BUSY corporate executive Arthur D’Souza has given up the nine-till-five routine to concentrate on his passion for an original photographic art form he hopes to promote all over the world.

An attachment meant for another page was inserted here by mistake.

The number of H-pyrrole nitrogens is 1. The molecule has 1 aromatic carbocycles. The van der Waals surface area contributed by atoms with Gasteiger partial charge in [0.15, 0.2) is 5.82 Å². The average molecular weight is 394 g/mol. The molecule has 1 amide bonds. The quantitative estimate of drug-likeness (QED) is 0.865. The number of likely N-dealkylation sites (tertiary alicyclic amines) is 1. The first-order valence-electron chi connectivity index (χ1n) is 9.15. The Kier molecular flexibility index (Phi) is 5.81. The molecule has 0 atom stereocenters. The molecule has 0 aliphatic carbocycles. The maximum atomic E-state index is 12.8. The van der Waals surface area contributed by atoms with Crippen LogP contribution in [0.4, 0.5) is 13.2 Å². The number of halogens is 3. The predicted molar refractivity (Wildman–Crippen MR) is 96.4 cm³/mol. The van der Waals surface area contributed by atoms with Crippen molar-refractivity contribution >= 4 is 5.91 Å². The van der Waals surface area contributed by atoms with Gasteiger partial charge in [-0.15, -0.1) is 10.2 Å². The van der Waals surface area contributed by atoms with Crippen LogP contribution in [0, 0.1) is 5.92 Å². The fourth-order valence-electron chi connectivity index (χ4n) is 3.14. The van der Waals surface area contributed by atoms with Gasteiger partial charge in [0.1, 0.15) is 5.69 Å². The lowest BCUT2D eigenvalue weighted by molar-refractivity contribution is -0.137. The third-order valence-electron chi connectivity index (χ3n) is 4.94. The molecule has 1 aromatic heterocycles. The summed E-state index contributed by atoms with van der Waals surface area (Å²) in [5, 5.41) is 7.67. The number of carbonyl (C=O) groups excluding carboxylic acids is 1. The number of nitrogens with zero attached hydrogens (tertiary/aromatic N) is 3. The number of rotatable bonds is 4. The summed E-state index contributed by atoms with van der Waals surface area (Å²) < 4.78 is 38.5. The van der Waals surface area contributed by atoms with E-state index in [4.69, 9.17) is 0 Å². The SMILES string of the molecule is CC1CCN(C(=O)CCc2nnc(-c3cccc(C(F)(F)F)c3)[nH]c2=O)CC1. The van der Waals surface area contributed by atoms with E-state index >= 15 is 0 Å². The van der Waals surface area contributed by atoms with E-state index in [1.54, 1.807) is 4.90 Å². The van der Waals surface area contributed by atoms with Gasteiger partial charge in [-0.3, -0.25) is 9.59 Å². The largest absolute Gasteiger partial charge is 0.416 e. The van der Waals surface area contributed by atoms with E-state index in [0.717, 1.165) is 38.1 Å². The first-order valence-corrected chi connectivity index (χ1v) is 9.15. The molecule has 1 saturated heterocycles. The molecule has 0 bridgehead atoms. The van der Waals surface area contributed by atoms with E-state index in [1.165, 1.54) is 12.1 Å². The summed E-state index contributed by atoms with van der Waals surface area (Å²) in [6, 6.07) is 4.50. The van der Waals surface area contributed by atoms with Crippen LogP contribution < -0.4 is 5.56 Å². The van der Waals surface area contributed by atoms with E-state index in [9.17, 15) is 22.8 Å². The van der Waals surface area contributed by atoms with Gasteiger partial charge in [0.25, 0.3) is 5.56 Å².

He has taken a sabbatical from a leading publishing house in Bahrain after 26 years of climbing the business ladder to pursue his passion for photography. Arthur, 46, from Budaiya, married with a teenage daughter, said: “I want to gain credibility as an artist and create awareness about my art form and make it a commercial success. “But the decision about taking a sabbatical to pursue my passion was not taken in isolation. “It has been a year and half of planning and series of discussions with my wife, a risk manager in a leading bank in Bahrain and my boss, who also happens to be a good friend. “I was most concerned whether I would be disciplined, be able to get up in the morning and follow a routine. “Surprisingly, my productivity has increased. I am more relaxed and I even find time to have coffee with my friends. “I begin my day nowadays at 6.30am and work straight through till 11.30am. I begin again at 3.30pm and work for as long as I want to. During my free period I can show my art works to friends or just relax.” Around 15 years ago he accidentally came upon a technique of working with photographs he calls ‘positively paper’. He experimented with paper of different colours and positives of different shades to create a three-dimensional image that is a “reflection of a mood or a feeling and not necessarily representative of the original scene,” explained Arthur. “A typical image is made up of several layers of film on paper and glass which I change according to the effect I want to create. “When I photograph there are lot of external elements involved. We see in colour. Our mood, lights and sounds are all contributing factors that defines a great situation. “But what your eye sees is not always what is captured on film. And, as an artist, I am trying to recreate that mood in my photograph.” As well as winning Bahraini praise for his work he is now receiving feedback from abroad after launching a website last week. His website has received hits from the UK, US, Canada, Australia and India. Mr D’Souza added: “I am now planning my life in six month spurts. In the next few months I will be concentrating on my website, creating new material and is holding an exhibition after the summer. “The key difference in my life today is that I am doing what I want to do and not what I am being told to do. Personally, I would not like to go back to the corporate world … but the question is; how long can one survive on art?” To see more of Arthur’s work visit his website www.arthurdsouza.com/home.html